Summary of Findings from the President’s Commission on Excellence in Special Education
In 2001, President Bush ordered the creation of the President’s Commission on Excellence in Special Education. The Commission held hearings and meetings throughout the nation and listened to the concerns and comments from parents, teachers, principals, education officials and the public.
Finding 1: The current system often places process above results, and bureaucratic compliance above student achievement, excellence and outcomes. Too often, simply qualifying for special education becomes an end-point, not a gateway to more effective instruction and strong intervention.
Finding 2: The current system uses an antiquated model that waits for a child to fail, instead of a model based on prevention and intervention. Too little emphasis is put on prevention, early and accurate identification of learning and behavior problems and aggressive intervention using research-based approaches. This means students with disabilities do not get help early when that help can be most effective.
Finding 3: Educators think of special education as a separate system with its own costs. This results in NOT treating children as children whose special needs can be met with scientifically based approaches. Instead, special education students are considered separately with unique costs. This creates incentives for misidentification and isolation and prevents the pooling of all available resources to aid learning. General education and special education share responsibilities for children with disabilities. They are not separable at any level–cost, instruction or even identification.
Finding 4: When a child fails to make progress in special education, parents do not have adequate options and recourse. Parents have their child’s best interests in mind, but they often do not feel they are empowered when the system fails them.
Finding 5: The culture of compliance has often developed from the pressures of litigation, diverting much energy from the public schools’ first mission: educating every child.
Finding 6: Many of the current methods of identifying children with disabilities lack validity. As a result, thousands of children are misidentified every year, while many others are not identified early enough or at all.
Finding 7: Children with disabilities require highly qualified teachers. Teachers, parents and education officials desire better preparation, support and professional development related to the needs of serving these children. Many educators wish they had better preparation before entering the classroom as well as better tools for identifying needs early and accurately.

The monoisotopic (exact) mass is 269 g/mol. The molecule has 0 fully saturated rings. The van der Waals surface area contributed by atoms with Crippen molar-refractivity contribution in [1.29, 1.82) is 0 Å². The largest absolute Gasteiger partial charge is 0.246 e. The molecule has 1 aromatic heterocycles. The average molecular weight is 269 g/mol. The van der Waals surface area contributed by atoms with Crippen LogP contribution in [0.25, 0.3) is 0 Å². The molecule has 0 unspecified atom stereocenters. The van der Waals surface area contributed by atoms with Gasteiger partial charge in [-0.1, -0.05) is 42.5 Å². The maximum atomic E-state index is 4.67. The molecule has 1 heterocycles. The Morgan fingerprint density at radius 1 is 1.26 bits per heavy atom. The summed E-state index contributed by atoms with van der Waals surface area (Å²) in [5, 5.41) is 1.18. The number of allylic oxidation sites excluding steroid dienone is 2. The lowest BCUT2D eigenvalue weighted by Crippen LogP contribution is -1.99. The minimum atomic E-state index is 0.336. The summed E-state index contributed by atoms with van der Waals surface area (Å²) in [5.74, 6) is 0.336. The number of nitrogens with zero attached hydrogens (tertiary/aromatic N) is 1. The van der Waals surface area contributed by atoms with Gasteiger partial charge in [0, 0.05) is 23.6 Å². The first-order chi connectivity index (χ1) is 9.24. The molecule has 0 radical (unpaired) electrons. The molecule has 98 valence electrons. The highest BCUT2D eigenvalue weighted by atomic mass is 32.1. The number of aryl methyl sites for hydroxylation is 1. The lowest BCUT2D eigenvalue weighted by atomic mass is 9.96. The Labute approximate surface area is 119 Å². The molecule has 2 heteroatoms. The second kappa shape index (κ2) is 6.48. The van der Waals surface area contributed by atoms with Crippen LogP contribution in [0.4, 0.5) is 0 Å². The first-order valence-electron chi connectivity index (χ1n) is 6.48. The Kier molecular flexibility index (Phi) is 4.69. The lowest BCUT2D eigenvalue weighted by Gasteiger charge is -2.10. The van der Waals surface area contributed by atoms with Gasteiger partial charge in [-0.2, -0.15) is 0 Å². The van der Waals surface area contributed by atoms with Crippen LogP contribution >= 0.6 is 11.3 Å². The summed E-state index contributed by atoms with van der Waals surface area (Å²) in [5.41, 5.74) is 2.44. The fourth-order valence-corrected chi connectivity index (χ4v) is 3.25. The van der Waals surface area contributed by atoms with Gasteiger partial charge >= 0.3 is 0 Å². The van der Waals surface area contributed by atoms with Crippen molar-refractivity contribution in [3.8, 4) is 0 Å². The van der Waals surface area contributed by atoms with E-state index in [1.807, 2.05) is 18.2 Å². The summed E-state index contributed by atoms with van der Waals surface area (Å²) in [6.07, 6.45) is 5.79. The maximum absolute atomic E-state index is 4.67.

Finding 8: Research on special education needs enhanced rigor and the long-term coordination necessary to support the needs of children, educators and parents. In addition, the current system does not always embrace or implement evidence-based practices once established.
Finding 9: The focus on compliance and bureaucratic imperatives in the current system, instead of academic achievement and social outcomes, fails too many children with disabilities. Too few successfully graduate from high school or transition to full employment and post-secondary opportunities. Parents want an education system that is results-oriented and focused on the child’s needs in school and beyond.
You can view the summary for yourself at:
So based on what we read in this summary, it’s safe to conclude that our special education system isn’t working too well. This conclusion is confirmed by the most recent NAEP results that tell us that only 8 percent of special education students in 8th grade and only 12 percent of special education students in 4th grade have improved to reading at or above grade level.
Our experience at ALP is that these children CAN reach grade level (or what NAEP calls “proficient”) level. But this can only happen if these children are taught differently. And that’s what we’re all about at Applied Learning Processes.
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